On Wednesday, the Federal Trade Commission requested an injunction to prevent Meta, the company formerly known as Facebook, from acquiring a virtual reality company called Within, which could limit the company’s efforts to enter the so-called metaverse and signal a shift in the agency’s approach to tech acquisitions.
Since Lina Khan was appointed chief of the panel, the first antitrust litigation against a major tech company has been filed. When it comes to cutting-edge technology, such as virtual and augmented reality, Ms. Khan has suggested that authorities must intervene to prevent competition and consumer protection breaches.
As a result of the FTC’s request for an injunction, Mark Zuckerberg, Meta CEO, is listed as a defendant in the case, as is Ms. Khan. He has invested billions of dollars in virtual and augmented reality technologies, wagering that the metaverse is the next frontier in technology. Litigation may put a stop to their plans.
According to the FTC’s case, Meta might have tried to compete with Within on the merits instead of settling out of court with Within. As a result, it “opted to purchase” a leading business in a sector the government deemed “vitally essential.”
“Based on ideology and supposition, not evidence,” stated Meta in a statement. “Conveying a chilling message to everyone who desires to develop in V.R.” the government was said to be sending by bringing the complaint.
Within, the maker of the popular fitness app Supernatural, was acquired by Meta last year for an unknown fee. Virtual reality headsets for health and fitness have been a major focus of the company’s marketing efforts.
Antitrust law has never seen anything like the F.T.C.’s complaint. Regulators are more interested in mergers and acquisitions involving huge corporations in established markets than they are in tiny start-ups in emerging technology fields. Because of this, courts have been wary of using antitrust laws to stop mergers because they fear that if the acquisition is denied, the firms involved would eventually compete against one other.
Meta and other large corporations, however, have claimed that the government’s inactivity enabled them to acquire services that were formidable. Facebook’s purchase of Instagram, a photo-sharing programme with more than one billion regular users, was authorised by the FTC in 2012. Although other start-ups have risen afterwards, Instagram has helped Meta dominate the market for social picture sharing.
FTC’s case against Meta and other huge internet giants like Google, Apple, and Amazon is part of a larger wave of measures against Meta and other large tech businesses like these. Google has also been sued by the Justice Department for allegedly abusing its internet search monopoly.
Many more instances are possible. The Federal Trade Commission is looking into whether Amazon has broken antitrust rules, while the Justice Department is looking at Google’s dominance in advertising technology and Apple’s App Store standards.
It’s a blow for Mr. Zuckerberg that the FTC is suing him. In light of Facebook and Instagram’s recent privacy and content control blunders, he has been moving Meta away from its social networking origins. When it comes to wagering, he has instead placed his money on the metaverse.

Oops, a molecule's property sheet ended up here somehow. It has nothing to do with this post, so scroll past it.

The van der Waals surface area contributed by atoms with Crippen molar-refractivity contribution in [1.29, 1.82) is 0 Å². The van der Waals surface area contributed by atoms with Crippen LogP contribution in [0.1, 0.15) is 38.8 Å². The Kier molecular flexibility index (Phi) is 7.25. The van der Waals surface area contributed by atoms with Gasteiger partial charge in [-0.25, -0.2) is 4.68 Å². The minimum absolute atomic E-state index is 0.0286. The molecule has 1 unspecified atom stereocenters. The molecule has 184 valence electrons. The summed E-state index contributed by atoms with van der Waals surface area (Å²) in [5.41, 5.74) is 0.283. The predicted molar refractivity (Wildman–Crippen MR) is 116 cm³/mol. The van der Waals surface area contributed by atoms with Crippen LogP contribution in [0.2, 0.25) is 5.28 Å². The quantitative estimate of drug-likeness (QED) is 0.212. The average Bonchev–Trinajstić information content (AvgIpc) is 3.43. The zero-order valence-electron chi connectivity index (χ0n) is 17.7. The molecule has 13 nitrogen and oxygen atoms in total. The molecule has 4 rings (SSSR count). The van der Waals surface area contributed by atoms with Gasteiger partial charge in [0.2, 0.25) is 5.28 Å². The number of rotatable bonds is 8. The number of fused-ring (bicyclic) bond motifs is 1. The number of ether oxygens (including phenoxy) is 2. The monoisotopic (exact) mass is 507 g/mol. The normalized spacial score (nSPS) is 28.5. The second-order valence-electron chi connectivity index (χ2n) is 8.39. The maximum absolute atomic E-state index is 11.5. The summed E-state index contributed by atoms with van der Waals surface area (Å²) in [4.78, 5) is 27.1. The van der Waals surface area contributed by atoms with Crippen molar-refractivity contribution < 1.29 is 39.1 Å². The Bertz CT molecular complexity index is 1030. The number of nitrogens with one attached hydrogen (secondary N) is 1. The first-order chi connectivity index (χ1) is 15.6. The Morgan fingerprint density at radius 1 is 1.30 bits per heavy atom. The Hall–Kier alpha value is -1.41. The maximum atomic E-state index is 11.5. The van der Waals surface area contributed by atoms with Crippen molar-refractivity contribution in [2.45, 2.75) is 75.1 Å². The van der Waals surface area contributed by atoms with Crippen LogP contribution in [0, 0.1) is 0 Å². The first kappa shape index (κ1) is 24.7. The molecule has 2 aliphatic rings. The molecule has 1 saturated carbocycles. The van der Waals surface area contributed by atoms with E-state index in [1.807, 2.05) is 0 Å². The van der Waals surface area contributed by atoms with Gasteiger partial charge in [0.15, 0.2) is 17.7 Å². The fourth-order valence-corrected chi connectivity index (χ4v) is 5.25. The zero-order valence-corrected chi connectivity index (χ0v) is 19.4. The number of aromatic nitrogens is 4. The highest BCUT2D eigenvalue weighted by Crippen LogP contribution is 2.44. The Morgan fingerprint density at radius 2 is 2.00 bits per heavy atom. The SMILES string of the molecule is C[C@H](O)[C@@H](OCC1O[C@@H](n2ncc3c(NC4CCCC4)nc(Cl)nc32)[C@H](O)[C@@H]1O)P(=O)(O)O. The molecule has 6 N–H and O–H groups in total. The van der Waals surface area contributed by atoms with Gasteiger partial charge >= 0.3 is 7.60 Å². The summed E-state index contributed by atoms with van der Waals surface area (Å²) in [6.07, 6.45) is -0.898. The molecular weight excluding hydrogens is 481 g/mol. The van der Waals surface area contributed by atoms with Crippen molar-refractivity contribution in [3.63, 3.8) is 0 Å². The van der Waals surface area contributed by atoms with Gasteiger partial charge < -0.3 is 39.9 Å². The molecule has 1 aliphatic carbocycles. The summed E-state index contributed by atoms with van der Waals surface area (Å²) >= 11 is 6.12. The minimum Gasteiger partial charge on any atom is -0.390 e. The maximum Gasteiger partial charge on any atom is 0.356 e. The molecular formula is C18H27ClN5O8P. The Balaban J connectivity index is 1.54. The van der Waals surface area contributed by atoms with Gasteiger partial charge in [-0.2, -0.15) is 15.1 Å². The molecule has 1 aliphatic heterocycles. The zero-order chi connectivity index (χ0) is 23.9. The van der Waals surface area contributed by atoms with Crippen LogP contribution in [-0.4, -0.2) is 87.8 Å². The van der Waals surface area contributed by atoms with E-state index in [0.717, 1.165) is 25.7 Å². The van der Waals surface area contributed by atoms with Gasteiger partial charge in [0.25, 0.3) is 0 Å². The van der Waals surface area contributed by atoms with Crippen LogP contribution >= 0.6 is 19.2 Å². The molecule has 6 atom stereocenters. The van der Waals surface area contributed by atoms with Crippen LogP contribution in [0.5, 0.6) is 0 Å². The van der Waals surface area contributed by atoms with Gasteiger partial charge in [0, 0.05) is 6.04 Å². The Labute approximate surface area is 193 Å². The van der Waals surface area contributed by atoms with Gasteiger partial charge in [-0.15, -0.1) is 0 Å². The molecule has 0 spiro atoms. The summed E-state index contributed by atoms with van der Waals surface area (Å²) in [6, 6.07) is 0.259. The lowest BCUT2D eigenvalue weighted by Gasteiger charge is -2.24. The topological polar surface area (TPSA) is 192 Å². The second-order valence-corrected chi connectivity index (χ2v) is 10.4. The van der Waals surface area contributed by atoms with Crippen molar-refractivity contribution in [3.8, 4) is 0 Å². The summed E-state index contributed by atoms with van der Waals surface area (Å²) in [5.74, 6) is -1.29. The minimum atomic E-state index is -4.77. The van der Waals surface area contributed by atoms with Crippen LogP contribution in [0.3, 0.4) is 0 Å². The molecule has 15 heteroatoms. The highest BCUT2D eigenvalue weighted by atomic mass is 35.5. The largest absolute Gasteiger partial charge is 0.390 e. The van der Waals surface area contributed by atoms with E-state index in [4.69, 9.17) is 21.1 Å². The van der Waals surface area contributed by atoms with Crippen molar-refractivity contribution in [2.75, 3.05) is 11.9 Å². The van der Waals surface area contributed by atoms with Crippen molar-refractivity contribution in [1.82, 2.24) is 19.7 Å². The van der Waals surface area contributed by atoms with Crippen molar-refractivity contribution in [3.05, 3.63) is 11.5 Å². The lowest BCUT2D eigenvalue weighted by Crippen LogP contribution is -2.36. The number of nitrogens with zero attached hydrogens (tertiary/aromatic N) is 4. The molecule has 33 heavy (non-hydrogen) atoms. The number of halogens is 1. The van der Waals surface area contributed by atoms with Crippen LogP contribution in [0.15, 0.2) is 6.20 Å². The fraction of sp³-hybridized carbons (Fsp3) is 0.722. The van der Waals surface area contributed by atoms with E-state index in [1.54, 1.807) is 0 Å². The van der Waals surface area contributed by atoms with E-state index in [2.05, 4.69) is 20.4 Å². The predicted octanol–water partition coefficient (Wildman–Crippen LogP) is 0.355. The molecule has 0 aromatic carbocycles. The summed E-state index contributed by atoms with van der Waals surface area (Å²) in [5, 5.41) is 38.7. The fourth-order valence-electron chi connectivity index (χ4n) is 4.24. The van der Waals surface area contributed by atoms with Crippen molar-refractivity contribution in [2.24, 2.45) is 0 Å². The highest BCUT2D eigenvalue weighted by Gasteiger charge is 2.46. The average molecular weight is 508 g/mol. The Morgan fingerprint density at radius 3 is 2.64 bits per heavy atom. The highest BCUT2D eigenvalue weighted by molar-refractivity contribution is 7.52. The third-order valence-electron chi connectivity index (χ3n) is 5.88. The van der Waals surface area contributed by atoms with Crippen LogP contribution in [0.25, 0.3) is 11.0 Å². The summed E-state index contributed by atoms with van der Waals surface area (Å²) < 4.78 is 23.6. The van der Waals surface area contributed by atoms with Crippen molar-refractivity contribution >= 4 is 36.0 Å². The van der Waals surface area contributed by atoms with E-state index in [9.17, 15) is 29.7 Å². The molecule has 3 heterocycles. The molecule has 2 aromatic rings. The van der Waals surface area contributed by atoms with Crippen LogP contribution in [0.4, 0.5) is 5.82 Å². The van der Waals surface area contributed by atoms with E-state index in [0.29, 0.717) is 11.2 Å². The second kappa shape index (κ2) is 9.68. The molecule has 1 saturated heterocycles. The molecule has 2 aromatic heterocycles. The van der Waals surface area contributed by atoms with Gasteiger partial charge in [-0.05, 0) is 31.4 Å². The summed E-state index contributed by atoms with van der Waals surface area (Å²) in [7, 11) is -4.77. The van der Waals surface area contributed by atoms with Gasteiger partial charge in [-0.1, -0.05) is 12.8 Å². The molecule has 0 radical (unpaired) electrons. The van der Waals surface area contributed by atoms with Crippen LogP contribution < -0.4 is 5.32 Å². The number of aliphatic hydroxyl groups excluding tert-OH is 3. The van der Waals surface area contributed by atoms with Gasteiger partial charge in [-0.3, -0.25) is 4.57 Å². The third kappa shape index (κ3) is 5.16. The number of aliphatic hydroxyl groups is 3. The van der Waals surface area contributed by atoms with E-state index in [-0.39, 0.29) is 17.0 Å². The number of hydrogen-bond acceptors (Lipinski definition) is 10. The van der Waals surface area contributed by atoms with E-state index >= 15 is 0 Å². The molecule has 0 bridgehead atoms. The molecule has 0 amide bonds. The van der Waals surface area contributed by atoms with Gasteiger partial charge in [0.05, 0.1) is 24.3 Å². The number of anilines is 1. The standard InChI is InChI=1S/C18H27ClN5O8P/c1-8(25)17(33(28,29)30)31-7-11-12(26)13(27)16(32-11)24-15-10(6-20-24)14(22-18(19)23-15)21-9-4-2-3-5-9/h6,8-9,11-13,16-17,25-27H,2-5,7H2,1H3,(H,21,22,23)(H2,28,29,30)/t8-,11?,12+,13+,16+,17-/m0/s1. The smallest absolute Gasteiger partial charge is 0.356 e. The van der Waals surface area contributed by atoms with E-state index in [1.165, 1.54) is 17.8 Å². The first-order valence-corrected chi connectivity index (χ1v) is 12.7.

The metaverse initiatives have been handed over to a senior lieutenant appointed by Mr. Zuckerberg. In addition, he’s given the go light to some of the most sought-after virtual reality (VR) titles. Beat Games, the designers of the popular Oculus Rift virtual reality game Beat Saber, was bought by Facebook in 2019. He has also sanctioned the acquisition of nearly half a dozen more virtual reality or gaming firms during the previous three years.
A day before Meta announced its first fall in quarterly sales since going public, the Federal Trade Commission launched a lawsuit against the company. Due to uncertain economic circumstances, the corporation has lately reduced employee incentives and restricted expenditure. Meta was “trying to buy its way to the top,” according to John Newman, deputy director of FTC’s Bureau of Competition. After already having a best-selling virtual reality exercise app, the business purchased Within’s Supernatural app “to buy market position,” he claimed. We will seek all available redress for what we believe is an improper transaction, he added.
The F.T.C. voted 3 to 2 in favour of approving the filing. In a statement, the agency’s Republican commissioner Christine Wilson claimed she was one of the two votes against the complaint. She refused to explain why she had made the decision she had made.
An injunction request by the FTC might be a precursor to the filing of a lawsuit against a merger, according to the agency, which would place Meta and it in an extended trial and appeals process. In response to a question about the FTC’s tactics, a spokesperson claimed the agency has not filed such a lawsuit.
Since President Biden named her last year, Ms. Khan, 33, has worked to keep her pledges to rein down corporate influence. A law school post she authored in 2017 condemning Amazon made her famous. During her time as FTC chair, she has advocated for antitrust enforcement and stated she plans to create comprehensive internet privacy regulations that might affect Silicon Valley corporations.
But Khan’s friends in the IT sector slammed her conduct. With the current case, “the agency is more interested on making headlines than outcomes,” said Adam Kovacevich, CEO of Chamber of Progress, an industry organisation financed in part by Meta. To him, Meta “isn’t any closer than pickleball or synchronised swimming are to locking up the fitness business.”